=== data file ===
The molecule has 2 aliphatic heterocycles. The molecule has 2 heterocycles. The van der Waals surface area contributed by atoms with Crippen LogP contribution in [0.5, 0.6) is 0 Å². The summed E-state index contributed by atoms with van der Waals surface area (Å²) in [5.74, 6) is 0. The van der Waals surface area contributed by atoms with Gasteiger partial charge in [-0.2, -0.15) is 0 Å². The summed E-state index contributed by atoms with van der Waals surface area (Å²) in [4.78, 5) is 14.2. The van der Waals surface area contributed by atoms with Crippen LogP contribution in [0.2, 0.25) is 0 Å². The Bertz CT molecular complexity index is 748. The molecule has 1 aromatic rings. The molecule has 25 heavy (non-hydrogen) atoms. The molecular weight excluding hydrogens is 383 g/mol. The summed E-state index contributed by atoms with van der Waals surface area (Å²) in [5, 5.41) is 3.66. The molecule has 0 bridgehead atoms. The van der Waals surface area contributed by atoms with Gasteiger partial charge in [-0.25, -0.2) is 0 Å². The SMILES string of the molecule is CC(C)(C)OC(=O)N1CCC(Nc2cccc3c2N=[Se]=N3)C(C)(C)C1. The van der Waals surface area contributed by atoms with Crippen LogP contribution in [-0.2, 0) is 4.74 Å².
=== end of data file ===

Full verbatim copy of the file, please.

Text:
The molecule has 2 aliphatic heterocycles. The molecule has 2 heterocycles. The van der Waals surface area contributed by atoms with Crippen LogP contribution in [0.5, 0.6) is 0 Å². The summed E-state index contributed by atoms with van der Waals surface area (Å²) in [5.74, 6) is 0. The van der Waals surface area contributed by atoms with Gasteiger partial charge in [-0.2, -0.15) is 0 Å². The summed E-state index contributed by atoms with van der Waals surface area (Å²) in [4.78, 5) is 14.2. The van der Waals surface area contributed by atoms with Crippen LogP contribution in [0.2, 0.25) is 0 Å². The Bertz CT molecular complexity index is 748. The molecule has 1 aromatic rings. The molecule has 25 heavy (non-hydrogen) atoms. The molecular weight excluding hydrogens is 383 g/mol. The summed E-state index contributed by atoms with van der Waals surface area (Å²) in [5, 5.41) is 3.66. The molecule has 0 bridgehead atoms. The van der Waals surface area contributed by atoms with Gasteiger partial charge in [-0.25, -0.2) is 0 Å². The SMILES string of the molecule is CC(C)(C)OC(=O)N1CCC(Nc2cccc3c2N=[Se]=N3)C(C)(C)C1. The van der Waals surface area contributed by atoms with Crippen LogP contribution in [-0.2, 0) is 4.74 Å².